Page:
Lake monitoring glossary of terms

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Table of lake monitoring terms
Ambient water quality A measurement of water quality immediately upstream (or outside) of the influence of pollution during average flow conditions.
Anions Ions with a negative charge. In water chemistry, the most common anions we look at are Chloride (Cl) and Sulfate (S)
Anoxia No dissolved oxygen measurable in water.
Biological Samples A term referring to data that are collected through laboratory analysis of water samples that are biological. These could include phytoplankton, zooplankton, benthic invertebrates, etc.
Blank sample (BLF) Blank samples are collected and analyzed to ensure that environmental samples have not been contaminated during the data-analysis process. The blank solution (deionized water) used is free of analytes so should not produce values when analyzed.
Benthic invertebrates Organisms that live on the bottom of a water body (or in the sediment) and have no backbone. They eat plankton, leaves, algae, and bacteria and, in turn, are eaten by fish, amphibians, birds, and other vertebrates.
Cations Ions with a positive charge. In water chemistry, the most common anions we look at are Calcium (Ca), Magnesium (Mg), Sodium (Na) and Potassium (K).
Chlorophyll-a A measure of the amount of algae growing in a waterbody. It is also used to classify the trophic status of a waterbody.
Dissolved oxygen (DO) The amount of oxygen that is present in water and is a direct indicator of a lake’s ability to support aquatic life.  Low oxygen conditions may also result in phosphorus being released from lake sediments.
Epilimnion The surface layer or top-most layer in a thermally stratified lake. The epilimnion can be several meters deep and the depth may fluctuate throughout the year.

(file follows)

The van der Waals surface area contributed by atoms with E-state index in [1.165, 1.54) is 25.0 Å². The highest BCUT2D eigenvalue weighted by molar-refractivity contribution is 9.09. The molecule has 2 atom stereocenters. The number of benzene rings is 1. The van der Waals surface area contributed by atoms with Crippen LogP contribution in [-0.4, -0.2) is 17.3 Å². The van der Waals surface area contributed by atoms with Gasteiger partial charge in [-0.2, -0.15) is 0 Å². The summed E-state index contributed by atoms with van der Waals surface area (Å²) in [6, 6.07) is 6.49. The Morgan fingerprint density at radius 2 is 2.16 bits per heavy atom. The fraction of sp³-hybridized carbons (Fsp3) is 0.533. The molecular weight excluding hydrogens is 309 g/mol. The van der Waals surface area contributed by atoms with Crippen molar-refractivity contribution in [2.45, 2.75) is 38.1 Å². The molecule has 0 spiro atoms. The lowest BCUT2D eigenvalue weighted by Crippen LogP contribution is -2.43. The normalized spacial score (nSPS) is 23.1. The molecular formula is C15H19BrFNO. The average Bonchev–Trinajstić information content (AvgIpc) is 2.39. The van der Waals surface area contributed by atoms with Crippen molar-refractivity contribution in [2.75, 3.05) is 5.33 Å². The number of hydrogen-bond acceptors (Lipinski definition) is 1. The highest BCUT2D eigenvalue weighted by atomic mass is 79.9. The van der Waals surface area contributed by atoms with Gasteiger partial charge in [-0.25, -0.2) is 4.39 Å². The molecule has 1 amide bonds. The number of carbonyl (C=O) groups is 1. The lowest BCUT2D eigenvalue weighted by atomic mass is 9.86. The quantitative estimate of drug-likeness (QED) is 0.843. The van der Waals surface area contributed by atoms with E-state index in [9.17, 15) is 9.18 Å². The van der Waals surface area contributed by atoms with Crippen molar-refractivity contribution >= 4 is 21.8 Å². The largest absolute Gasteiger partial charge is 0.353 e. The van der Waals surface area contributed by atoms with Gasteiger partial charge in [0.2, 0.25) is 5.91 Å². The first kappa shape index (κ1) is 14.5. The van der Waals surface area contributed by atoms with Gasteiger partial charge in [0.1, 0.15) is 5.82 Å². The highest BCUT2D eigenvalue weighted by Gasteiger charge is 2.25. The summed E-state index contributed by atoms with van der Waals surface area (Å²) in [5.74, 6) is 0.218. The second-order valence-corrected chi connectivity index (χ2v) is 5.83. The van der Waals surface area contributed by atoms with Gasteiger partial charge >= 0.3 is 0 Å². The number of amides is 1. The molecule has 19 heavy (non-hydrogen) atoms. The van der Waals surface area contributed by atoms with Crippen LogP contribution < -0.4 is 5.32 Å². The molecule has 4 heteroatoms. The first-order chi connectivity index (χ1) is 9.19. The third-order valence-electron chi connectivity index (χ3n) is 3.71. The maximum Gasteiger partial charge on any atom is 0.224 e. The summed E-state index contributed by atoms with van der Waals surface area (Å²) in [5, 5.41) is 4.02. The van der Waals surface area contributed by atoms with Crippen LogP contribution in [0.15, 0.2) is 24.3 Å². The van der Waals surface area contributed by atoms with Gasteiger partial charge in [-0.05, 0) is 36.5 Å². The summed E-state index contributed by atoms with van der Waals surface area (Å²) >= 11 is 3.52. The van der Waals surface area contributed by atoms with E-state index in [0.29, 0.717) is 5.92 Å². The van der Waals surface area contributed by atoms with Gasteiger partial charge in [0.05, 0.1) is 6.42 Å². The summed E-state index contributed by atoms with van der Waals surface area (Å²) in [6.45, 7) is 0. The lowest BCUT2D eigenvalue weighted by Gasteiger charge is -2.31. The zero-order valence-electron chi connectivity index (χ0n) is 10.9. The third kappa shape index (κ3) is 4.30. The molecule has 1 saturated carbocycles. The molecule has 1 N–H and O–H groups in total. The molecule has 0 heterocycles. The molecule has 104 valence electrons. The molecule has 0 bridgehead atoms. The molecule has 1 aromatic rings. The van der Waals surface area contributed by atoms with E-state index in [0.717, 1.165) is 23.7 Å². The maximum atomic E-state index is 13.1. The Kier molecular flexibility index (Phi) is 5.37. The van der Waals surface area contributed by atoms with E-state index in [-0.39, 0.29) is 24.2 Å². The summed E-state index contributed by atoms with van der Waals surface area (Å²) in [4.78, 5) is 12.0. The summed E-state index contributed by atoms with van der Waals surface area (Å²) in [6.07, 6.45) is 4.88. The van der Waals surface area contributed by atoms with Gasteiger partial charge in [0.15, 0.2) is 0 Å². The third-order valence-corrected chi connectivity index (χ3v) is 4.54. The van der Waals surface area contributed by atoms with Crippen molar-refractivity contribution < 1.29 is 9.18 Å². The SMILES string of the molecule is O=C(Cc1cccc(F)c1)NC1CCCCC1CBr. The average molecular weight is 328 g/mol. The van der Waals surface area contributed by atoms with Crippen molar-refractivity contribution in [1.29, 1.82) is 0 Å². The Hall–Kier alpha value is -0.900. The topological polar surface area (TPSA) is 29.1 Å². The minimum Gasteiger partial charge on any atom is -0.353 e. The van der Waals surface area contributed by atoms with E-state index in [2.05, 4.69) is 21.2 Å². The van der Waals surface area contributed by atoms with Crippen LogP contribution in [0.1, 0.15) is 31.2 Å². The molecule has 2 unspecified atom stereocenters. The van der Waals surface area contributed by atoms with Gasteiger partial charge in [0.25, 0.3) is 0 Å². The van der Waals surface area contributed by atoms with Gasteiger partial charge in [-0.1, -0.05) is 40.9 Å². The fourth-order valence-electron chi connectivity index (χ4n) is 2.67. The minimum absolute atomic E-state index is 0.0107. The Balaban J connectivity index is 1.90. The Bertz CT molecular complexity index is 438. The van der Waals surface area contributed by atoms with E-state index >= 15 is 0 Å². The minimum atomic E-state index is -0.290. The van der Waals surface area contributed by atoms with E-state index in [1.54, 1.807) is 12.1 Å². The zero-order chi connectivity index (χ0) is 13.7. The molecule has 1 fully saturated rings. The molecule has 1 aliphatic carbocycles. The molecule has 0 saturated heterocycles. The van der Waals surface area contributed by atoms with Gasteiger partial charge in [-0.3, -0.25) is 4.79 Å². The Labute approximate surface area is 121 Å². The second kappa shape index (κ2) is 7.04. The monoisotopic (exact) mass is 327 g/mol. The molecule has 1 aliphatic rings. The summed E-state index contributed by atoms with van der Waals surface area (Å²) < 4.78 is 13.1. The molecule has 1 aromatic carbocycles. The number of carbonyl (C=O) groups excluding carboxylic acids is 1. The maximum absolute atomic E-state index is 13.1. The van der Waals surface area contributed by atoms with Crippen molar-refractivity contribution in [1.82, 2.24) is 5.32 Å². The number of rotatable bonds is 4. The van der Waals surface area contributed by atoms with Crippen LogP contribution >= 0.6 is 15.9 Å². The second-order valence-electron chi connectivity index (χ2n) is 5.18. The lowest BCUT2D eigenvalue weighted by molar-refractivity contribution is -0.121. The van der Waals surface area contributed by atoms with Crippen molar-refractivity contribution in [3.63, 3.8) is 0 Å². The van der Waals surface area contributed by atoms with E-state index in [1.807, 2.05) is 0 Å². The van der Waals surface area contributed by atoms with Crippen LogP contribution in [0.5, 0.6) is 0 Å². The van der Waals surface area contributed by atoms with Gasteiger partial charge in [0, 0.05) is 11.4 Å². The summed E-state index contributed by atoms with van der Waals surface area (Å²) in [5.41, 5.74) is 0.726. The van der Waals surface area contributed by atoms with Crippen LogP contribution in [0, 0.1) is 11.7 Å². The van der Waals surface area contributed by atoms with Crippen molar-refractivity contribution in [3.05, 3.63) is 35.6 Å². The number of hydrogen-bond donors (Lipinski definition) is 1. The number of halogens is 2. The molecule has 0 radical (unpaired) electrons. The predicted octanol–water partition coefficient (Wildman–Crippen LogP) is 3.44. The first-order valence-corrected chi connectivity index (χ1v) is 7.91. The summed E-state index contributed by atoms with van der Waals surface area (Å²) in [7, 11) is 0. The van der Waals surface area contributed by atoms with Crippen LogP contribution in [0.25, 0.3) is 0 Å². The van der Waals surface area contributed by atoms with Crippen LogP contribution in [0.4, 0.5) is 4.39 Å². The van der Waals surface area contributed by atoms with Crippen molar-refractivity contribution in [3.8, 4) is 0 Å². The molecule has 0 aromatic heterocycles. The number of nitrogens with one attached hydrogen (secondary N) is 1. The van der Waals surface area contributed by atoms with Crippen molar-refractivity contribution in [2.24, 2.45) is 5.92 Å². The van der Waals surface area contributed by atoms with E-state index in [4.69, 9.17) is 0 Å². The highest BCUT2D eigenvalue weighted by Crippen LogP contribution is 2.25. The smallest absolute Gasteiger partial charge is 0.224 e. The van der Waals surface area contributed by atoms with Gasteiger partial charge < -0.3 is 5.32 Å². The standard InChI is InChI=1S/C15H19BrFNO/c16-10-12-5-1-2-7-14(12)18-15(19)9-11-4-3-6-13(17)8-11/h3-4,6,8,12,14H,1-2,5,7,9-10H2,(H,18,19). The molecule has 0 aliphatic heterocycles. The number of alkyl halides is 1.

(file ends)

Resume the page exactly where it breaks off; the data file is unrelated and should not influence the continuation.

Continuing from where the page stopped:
Eutrophic Rich in nutrients and so supporting a dense plant population, the decomposition of which can negatively impact animal life by depriving it of oxygen. Eutrophic lakes are considered highly productive.
Eutrophication The process by which a body of water becomes progressively enriched with minerals and nutrients, particularly nitrogen and phosphorus leading to increased plant and algal growth. Any lake can experience eutrophication if nutrient loading is occurring.
External loading Phosphorus that enters the lake from overland runoff. There are multiple sources that contribute to external loading of lakes.
Field data Data that is collected by a sampler in the field during a sampling event. Field data for the BCLSMP typically includes secchi depth, surface temperature and in some cases a Dissolved Oxygen/Temperature profile using a field meter. Additional weather and water conditions may also recorded.
Field meter An electronic device used in the field to collect pertinent data. Consists of a hand-held reader attached to a cable which ends in a probe that measures specific parameters. The BCLSMP program typically uses YSI ProSolo ODO meters which allow the measurement of Dissolved Oxygen and Temperature at multiple depths throughout the water column. This data produces a lake profile and is an important tool in determining lake health.
Hypolimnion The lower layer of water in a stratified lake, typically cooler than the water above and can be relatively stagnant.  The depth of the hypolimnion may fluctuate throughout the year.
Hypoxia Low levels of dissolved oxygen in water (less than 4 mg/L)
Internal loading Phosphorus that is released from lake sediments to the water column during low oxygen conditions.
Lab data Data that is analysed from water samples at the lab and provided to the Ministry. Lab data for the BCLSMP program typically includes Total Phosphorus, Total Dissolved Phosphorus, Ortho-Phosphorus and Chlorophyll-a.
Lake profile A profile of lake temperature and dissolved oxygen readings. The profile is created by using a field meter to take measurements at regular intervals throughout the water column.
Level study A set of lake monitoring protocols that can be employed on a lake. They are categorized as Level 1, 2, 3, 4, 5 studies. See: Types of volunteer lake monitoring
Limnology The study of the biological, chemical, and physical features of lakes and other bodies of fresh water.
Marl lake A lake whose bottom sediments include large deposits of marl, a mixture of clay and carbonate minerals. They are typically clear water lakes as the carbonate binds the phosphorus making it unavailable for use by plants or algae.